Yubico Secure Channel Technical Description

Introduction to Yubico Secure Channel

Yubico has implemented a subset of the (GlobalPlatform Secure Channel Protocol 03) Secure channel specification: specifically, only the most secure implementation including command and response message authentication code (MAC) and encryption.

At the highest level, implementing a secure channel consists of providing overhearing and tampering resistance to information being sent between an external service, like a Credential Management Solution (CMS) and a smart card. Overhearing resistance is accomplished by the AES encryption of all commands being sent and received by use of a unique, private symmetric AES key. Tamper resistance is included by sending a securely encrypted MAC of both the commands and associated responses using an AES key unique to each session. Since these protections are applied to the data at the endpoints of the communication channel, a standard CCID interface can be used without modification, supporting native flows in Windows, Linux and other systems.

On the YubiKey, all of the secure channel operations occur within the secure cryptographic processor, with the plain text of the communication never exposed to outside observers.

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Flow when Initializing a Secure Channel on a YubiKey

YubiKey Secure Channel Support

The YubiKey Secure Channel implementation is separate from the rest of the functionality on the YubiKey. It is only active when a secure channel is established and sits between the input of APDU commands sent into the secure element and the applications on the YubiKey. As such, any command which can be sent as an APDU over CCID can use secure channel, regardless if it is for PIV, OTP or other supported functions. The only exceptions are the FIDO protocols (U2F/WebAuthn), as they do not support communication over the CCID channel.

Transport Keys and Session Keys

Key Usage Creation
Static Secure Channel
Encryption Key
(Key-ENC)
Generate session key
for Decryption/
Encryption (AES)
Imported from
Trusted source

Static Secure Channel
Message Authentication
Code Key (Key-MAC)


Generate session key for
Secure Channel
authentication and Secure
Channel MAC Verification
and Generation (AES)
Imported from
Trusted source



Data Encryption Key
(Key-DEK)


Sensitive Data Decryption
(AES) used for encryption
other Transport key sets
on import
Imported from
Trusted source


Session Secure Channel
Encryption Key (S-ENC)

Used for data
confidentiality

Dynamically
Created Per
Session
Secure Channel Message
Authentication Code
Key for Command (S-MAC)
Used for data and
protocol integrity

Dynamically
Created Per
Session
Secure Channel Message
Authentication Code
Key for Response
(S-RMAC)
User for data and
protocol integrity


Dynamically
Created Per
Session

The Yubico Secure Channel uses two types of AES keys as defined in the SCP03 specifications; these are organized in the static, externally sourced and imported transport keys, and the dynamic, internally generated session keys. The YubiKey can hold up to 3 transport key sets, and generates unique session keys for each session.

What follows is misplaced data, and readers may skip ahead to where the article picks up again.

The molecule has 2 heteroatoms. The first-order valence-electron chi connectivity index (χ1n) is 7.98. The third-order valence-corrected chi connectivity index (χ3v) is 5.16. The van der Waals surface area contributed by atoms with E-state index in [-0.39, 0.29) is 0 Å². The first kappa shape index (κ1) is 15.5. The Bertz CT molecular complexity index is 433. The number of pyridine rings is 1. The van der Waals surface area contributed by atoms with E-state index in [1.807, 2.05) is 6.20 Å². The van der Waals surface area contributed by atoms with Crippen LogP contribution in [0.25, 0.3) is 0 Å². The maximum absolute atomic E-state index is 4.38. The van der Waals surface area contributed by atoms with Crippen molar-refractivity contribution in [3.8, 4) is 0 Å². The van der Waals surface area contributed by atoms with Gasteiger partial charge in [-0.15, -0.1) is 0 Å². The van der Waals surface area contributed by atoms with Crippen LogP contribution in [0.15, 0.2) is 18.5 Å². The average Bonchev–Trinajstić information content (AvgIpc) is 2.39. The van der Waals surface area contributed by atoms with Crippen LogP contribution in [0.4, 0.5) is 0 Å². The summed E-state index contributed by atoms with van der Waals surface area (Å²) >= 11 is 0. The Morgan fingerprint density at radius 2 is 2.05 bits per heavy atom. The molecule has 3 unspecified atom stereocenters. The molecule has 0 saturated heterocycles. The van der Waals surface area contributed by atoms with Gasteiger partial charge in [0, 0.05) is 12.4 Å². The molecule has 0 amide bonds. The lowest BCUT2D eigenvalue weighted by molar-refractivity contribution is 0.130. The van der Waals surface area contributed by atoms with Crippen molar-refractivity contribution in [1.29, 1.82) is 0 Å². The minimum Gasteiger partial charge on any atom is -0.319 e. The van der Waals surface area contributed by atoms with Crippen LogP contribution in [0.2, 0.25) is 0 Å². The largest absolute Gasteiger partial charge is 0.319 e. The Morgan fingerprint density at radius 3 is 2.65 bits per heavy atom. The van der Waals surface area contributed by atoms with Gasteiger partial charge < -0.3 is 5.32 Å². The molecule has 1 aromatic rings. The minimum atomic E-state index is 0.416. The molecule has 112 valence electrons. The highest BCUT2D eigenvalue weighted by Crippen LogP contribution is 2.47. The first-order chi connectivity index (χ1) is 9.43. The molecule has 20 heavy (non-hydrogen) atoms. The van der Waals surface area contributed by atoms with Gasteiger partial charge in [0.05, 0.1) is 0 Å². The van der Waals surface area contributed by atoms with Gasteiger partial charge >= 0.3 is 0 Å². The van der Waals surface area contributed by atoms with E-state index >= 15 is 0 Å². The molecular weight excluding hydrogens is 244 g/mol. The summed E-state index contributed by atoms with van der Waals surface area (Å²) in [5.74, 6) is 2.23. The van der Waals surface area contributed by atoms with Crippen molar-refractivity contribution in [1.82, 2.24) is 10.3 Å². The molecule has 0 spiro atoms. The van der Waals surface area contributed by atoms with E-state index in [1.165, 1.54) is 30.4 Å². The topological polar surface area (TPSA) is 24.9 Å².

Transport Keys

A Transport Key set is made of 3 AES keys:

  • Secure Channel Encryption Key (KEY-ENC)
  • Secure Channel Message Authentication Code Key (Key-MAC)
  • Data Encryption Key (Key-DEK)

The transport key sets used for establishing the secure channels are protected in the SCP03 security domain in the secure element. A transport key set contains three long-lived keys, imported from an external source. When a session is established, the session keys are derived from the long-lived transport key set.

The YubiKey security domain can store three concurrent long-lived transport key sets. In order to import new transport key sets, a secure channel must be established with the security domain. This has to be done with a previously loaded transport key set or the default transport key set.

The Secure Channel Encryption Key is used when initializing a session to generate the Session Secure Channel Encryption Key to be used during that session. Likewise, the Secure Channel MAC Key is used to generate the Session Secure Channel MAC key for Command and Session Secure Channel MAC Key for Response. The Data Encryption Key is only used when importing new transport key sets; the keys to be imported must be encrypted with a known Data Encryption key.

The Transport keys are imported from a CMS or HSM over an established secure channel. YubiKeys are shipped with either default values for the transport keys, or values derived from a Batch Master Key set at programming. Transport keys can and should be rotated on a regular basis depending on the threat model for the organization. Once overwritten on a YubiKey, Transport keys cannot be restored, so they should be archived on the CMS if necessary.

Session Keys

The Session Key set is made of 3 AES keys:

  • Session Secure Channel Encryption Key (S-ENC)
  • Secure Channel Message Authentication Code Key for Command (S-MAC)
  • Secure Channel Message Authentication Code Key for Response (S-RMAC)

Session keys are all dynamically generated at the start of each session, using the Secure Channel Encryption and MAC Transport Keys, as well as the challenge sent from the client at the session start. For more details, refer to the GP SCP03 spec, section 4.1.5.

Every command sent over a secure channel between a client or CMS and a YubiKey is encrypted with the Session Secure Channel Encryption Key. Further, each command from the client has a MAC generated from the contents of the encrypted command APDU and the Session MAC key for Command. This MAC value is used to verify the authenticity of the command sent. Each command MAC value is based off the previous command MAC, enabling a chain which can be verified to ensure the data was not tampered in transit, nor is a command being replayed.